Caries risk assessment: Limited evidence for current models


Caries is very common and assessing an individual patients’ risk of developing caries is considered important to provide a basis for planning and organising prevention and treatment strategies to enhance patient care. While past caries experience is recognised as an important predictor of future disease a range of other factors have been included in multi-risk studies and models.

The aim of this review was to evaluate whether standardised caries risk assessment (CRA) models are able to evaluate the risk according to the actual caries status and/or the future caries increment.


 Searches were conducted in the PubMed, Scopus and Embase databases.  Randomised controlled trial (RCT), cross-sectional studies, cohort studies, comparative studies, validation studies and evaluation studies, reporting CRA using standardized models in patients of any age related to caries data recorded by Decayed, Missing, Filled Tooth/ Surface (DMFT/S) or the International Caries Detection and Assessment System (ICDAS) indices published from 2000 onwards were considered.

Two reviewers independently selected studies extracted data and assessed risk of bias.  A customised quality assessment tool from the National Heart, Lung, and Blood Institute and Research Triangle Institute International was used. Sensitivity and specificity values and 95% confidence intervals (CIs) were calculated where possible. A narrative summary of the findings was presented.


  • 32 studies (No RCTs) were included.
  • 16 studies involved children; 4 children and adults and 12 adults.
  • 31 studies used the Cariogram alone or in comparison with other models.
  • 19 studies were considered to be of good quality, 9 fair quality and 4 Low quality.
  • All the studies conducted in children suggested a statistically significant association between the risk level measured by the CRA model and the actual caries status or the caries increment in a follow-up examination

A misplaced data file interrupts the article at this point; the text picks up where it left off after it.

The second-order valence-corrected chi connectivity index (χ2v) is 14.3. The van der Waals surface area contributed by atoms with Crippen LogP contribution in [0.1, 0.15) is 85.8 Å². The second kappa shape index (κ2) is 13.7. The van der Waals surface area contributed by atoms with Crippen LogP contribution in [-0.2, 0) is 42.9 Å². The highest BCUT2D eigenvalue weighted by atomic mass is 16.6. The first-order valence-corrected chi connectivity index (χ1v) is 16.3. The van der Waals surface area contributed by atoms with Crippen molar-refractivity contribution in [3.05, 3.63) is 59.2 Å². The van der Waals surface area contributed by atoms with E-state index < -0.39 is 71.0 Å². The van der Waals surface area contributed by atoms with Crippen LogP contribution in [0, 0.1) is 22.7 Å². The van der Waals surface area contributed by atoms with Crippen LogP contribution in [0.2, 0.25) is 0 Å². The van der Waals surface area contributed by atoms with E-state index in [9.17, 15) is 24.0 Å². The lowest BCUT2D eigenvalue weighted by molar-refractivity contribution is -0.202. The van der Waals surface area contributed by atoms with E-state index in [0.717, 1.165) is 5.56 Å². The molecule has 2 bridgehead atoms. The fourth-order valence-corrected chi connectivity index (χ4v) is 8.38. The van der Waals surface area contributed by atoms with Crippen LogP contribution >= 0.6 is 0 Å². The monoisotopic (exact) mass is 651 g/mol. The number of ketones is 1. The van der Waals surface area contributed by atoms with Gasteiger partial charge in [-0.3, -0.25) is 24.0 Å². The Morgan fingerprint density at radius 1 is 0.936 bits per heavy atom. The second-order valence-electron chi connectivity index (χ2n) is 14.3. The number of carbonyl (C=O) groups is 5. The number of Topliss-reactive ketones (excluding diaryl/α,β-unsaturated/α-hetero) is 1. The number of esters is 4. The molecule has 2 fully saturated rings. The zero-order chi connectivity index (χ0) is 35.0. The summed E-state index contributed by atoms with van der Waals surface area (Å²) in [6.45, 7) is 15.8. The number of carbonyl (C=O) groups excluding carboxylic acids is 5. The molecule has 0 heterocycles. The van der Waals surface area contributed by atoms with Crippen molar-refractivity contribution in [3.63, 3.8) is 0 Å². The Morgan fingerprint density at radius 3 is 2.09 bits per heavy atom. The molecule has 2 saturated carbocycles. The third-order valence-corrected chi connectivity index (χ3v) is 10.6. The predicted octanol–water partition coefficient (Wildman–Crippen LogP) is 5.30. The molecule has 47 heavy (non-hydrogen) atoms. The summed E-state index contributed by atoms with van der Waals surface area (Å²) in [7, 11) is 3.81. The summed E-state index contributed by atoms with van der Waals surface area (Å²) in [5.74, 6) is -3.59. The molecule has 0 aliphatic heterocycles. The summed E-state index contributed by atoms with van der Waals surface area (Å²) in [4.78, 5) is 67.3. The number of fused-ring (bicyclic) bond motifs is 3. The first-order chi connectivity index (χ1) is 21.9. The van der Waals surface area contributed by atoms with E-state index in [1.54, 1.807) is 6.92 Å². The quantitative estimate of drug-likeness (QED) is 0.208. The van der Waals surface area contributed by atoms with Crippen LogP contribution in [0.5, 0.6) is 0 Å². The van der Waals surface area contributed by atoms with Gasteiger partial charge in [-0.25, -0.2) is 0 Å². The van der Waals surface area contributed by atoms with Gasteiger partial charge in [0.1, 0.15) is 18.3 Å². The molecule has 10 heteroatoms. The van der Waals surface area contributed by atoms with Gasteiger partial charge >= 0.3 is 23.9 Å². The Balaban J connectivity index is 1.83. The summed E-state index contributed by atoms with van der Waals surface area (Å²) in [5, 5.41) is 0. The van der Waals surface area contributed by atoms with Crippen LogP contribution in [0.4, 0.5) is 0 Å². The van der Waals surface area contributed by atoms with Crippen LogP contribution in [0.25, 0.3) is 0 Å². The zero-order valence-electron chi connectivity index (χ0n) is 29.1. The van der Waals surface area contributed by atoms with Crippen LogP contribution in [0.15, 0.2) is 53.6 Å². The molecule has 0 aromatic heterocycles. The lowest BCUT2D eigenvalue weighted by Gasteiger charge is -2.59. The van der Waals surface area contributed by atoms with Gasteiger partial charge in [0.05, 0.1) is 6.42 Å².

• Studies in adults also showed a positive association between the CRA model and caries data.
  • Sensitivity and Specificity was evaluated in 7 papers, 6 involving children and one involving adults
Study Population Sensitivity Specificity Positive likelihood ratio Negative likelihood ratio
Children 66.4 78.5 3.088 0.428
Children 52.0 79.5 2.537 0.604
Children 70.5 65.8 2.061 0.448
Children 46.0 88.0 3.833 0.614
Children 75.0 71.0 2.586 0.352
Children 41.0 79.8 2.030 0.739
Adults 47.0 72.5 1.709 0.731


The authors concluded: –

The evidence relating to the quality of existing CRA models in assessing and predicting caries lesions is limited; even if Cariogram was used in few studies of good quality carried out in children and adults, no sufficient evidence is available to affirm that the method is effective in caries assessment and prediction. The full Cariogram and reduced versions, eight or seven factors, appear to produce similar results. Although other CRA models, such as CAT, CAMBRA, NUS-CRA and PreViser, might be effective in clinical settings, the scientific evidence to date is limited


This review is the latest in a number of reviews and studies that have considered the effectiveness of CRA and CRA models (Caries Risk Assessment: Dental Elf Blogs) The last review we looked at back in 2015 (Dental Elf 16th Nov 2015) included a similar number of studies finding that the quality of the available studies on CRA models was limited. As with the previous review the heterogeneity of the study designs and the data presentation mean that meta-analysis is challenging. While the Cariogram was used in almost all the papers different versions using a different number of factors were used.  More high quality studies are needed to assess the effectiveness of CRA and the number of factors needed to deliver the most clinically useful risk assessment.


Primary Paper

Cagetti MG, Bontà G, Cocco F, Lingstrom P, Strohmenger L, Campus G. Are standardized caries risk assessment models effective in assessing actual caries status and future caries increment? A systematic review. BMC Oral Health. 2018 Jul 16;18(1):123. doi: 10.1186/s12903-018-0585-4. PubMed PMID: 30012136; PubMed Central PMCID: PMC6048716.

Original review protocol on PROSPERO

Other references

Caries Risk Assessment: Dental Elf Blogs

Dental Elf 16th Nov 2015

Caries risk assessment – limited evidence to support current methods




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